The James Joyce
Mariah Brennan Clegg

By Mariah Brennan Clegg

Name of bar: The James Joyce

Address: 513 State Street between Haley and Cota

Days/hours: 10 a.m. -2 a.m. daily

Known for: Live bands, dancing, darts, and pool — a true Irish pub

Regular crowd: Anyone and everyone who loves a good pint and live music

Notable décor: Peanut shells covering the floor, plenty of Guinness toucans

Special draw: New Orleans-style jazz band on Saturday nights, accompanied by lindy hop dancers, and the best Guinness pulls in town

Do I feel like I’m in Ireland?: Slainte!

My experience: I went to the James Joyce lonely on a Saturday night, aching with the hurt of lost love and longing for the boney-warm embrace of my New Hampshire home. This is what Santa Barbara had to offer for home, and it hit damn near the mark. Wide wooden boards scraped of its varnish and covered in scraps reminded me of my floor, strewn with bark and pieces of firewood. But these were…peanut shells? Yes, upon closer inspection they were, and the peanuts themselves were in a big barrel by the pool tables, past the fireplace.

The whole place reminded me of somewhere the Irish poor would go to dance and drink their sorrows away. And that was perhaps the pull for me. The tragedy and the beauty, rugged and true. There was the solemn ode of the Celtic cross beside the pagan wildness of the carved god-beast, the careless cheek of the Guinness toucan perched next to a vintage sign reading “Irish Need Not Apply.” Relics of a people plagued and cursed and proud. Was that dramatically arching cabinet above the bar a church or a coffin ship?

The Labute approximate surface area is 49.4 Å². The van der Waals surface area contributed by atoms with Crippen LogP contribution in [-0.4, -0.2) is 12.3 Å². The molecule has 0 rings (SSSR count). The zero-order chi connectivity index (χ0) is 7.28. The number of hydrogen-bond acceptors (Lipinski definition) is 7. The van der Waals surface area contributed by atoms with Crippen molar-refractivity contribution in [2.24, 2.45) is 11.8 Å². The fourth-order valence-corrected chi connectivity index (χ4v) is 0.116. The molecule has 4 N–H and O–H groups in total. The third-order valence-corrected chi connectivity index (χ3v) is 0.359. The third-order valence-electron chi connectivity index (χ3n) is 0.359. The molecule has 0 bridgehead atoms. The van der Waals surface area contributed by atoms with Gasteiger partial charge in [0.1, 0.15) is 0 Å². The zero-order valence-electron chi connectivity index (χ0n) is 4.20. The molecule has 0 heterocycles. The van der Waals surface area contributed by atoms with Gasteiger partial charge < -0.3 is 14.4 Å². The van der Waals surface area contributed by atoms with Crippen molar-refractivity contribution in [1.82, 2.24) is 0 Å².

A young man full of years adjusted his scappy and polished a glass, tattooed arms revealing world-carved muscles with every twist. He pulled my second Guinness flawlessly, without smiling, and my friend arrived.

And she was the other side of the coin. Pale and light haired, scorning makeup for the freedom of a clean smile. She got up to dance when the band started playing swing, hair and arms flying with joyous freedom as her partner led the lindy hop. A black-haired woman, about her the air of someone who must have had her share of fun about 20 years ago, belted a jazz standard. The trombone blared, and the double bass thumped up and down the scale. There was sadness and celebration in this place, bitter-sweet and romantically free. I stumbled home with a smile on my face, full of heart and home.


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